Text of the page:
Malicious Insiders

Malicious insiders are people who take advantage of their access to inflict harm on an organisation. A great example of an insider is Edward Snowden.

Edward Snowden was a contractor to the CIA in 2013 when he copied and released thousands of classified documents relating to secret and controversial government surveillance activities in the US and abroad before fleeing the country.

According to Snowden, he did it because he considered himself a patriot and he wanted to try and stop the violations of the US Constitution – something which many disagreed with and instead described him as a traitor.

Whatever Snowden thought of himself and whether people would agree with it is beside the point. The key here is that – he was a trusted person within the organisation and had access to some extremely sensitive documents.

Negligent Insiders

The first casualty of war is truth.

When a war breaks out and the fog of conflict starts to grow, propaganda machines start to kick in. As a result, information is often presented with one-sided news stories, and those amongst us who refuse to buy whatever narrative is given to us would scour the internet for alternative views.

This is when things can get dangerous because both state actors and cyber-criminals know that people who are desperate for information are very likely to put themselves at risk or disregard their security policies in order to get what they want, such as visiting harmful websites or installing software that they believe would help to bypass their government or organisation internet restrictions.

People who disregard policies and put their organisations at risk are categorised as negligent insiders.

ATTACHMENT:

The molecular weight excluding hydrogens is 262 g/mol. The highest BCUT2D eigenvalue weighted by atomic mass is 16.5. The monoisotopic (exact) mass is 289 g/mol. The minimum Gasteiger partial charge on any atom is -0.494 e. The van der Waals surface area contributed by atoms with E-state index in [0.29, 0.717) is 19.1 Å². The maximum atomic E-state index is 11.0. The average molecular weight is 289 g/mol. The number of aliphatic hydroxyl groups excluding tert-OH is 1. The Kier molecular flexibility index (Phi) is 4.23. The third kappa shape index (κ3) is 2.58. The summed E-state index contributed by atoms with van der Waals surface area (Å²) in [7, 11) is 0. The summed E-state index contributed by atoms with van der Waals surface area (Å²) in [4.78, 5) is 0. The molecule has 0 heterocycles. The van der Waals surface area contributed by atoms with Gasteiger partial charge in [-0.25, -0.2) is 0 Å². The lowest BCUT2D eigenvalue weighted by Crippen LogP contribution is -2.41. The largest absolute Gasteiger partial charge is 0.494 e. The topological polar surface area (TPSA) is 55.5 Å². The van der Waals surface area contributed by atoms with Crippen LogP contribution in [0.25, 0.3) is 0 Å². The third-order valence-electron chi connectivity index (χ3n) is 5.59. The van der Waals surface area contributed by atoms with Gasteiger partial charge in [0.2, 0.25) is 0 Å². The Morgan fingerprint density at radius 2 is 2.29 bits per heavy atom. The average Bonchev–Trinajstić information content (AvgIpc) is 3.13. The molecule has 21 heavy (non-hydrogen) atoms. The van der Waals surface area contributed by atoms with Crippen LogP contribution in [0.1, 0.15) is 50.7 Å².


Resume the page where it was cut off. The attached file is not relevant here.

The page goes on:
Since the beginning of the Russian invasion of Ukraine and the associated cyber-attacks against a wide range of targets, the concept of strong cyber resilience has become the buzzword of the time. 


The least common but also the most dangerous threat to an organisation are the infiltrators. Infiltrators are external impostors who manage to obtain legitimate access to an organisation through, for example, social engineering.

Once inside the organisation, the infiltrators would try to gain access to sensitive documents or credentials that would further elevate their privilege without raising suspicion.

Infiltrators could be inside an organisation for a long time and may not perform malicious actions until they are activated.

These days wars are no longer limited to kinetic military actions but also economic sanctions and cyber warfare. For that reason, it is crucial for organisations to strengthen their defence especially when there is a conflict.

Following are some of the steps that can be taken to minimise the risk of insider threats:

1)   Log, monitor, and audit employees' online activities so that any risky or suspicious behaviours can be discovered or detected quickly.

2)   Immediately deactivate access following employee contract termination regardless of the circumstances.

3)   Actively defend against malicious code by only allowing the installation of trusted software and restricting access to potentially harmful websites.

4)   Make access compromise harder by enabling multi-factor authentication.

5)   Monitor and respond to disruptive behaviour at work including signs of disgruntlement.

6)   Restrict access to sensitive documents, systems, and infrastructures so that only those who need access to them to perform their duty.

If we were to be so bold as to suggest a seventh step, it would be to stay up-to-speed on the latest cybersecurity trends and analysis with your subscription to our research newsletter. 

Additionally, you could explore some of our related articles to learn more.

Subscribe by email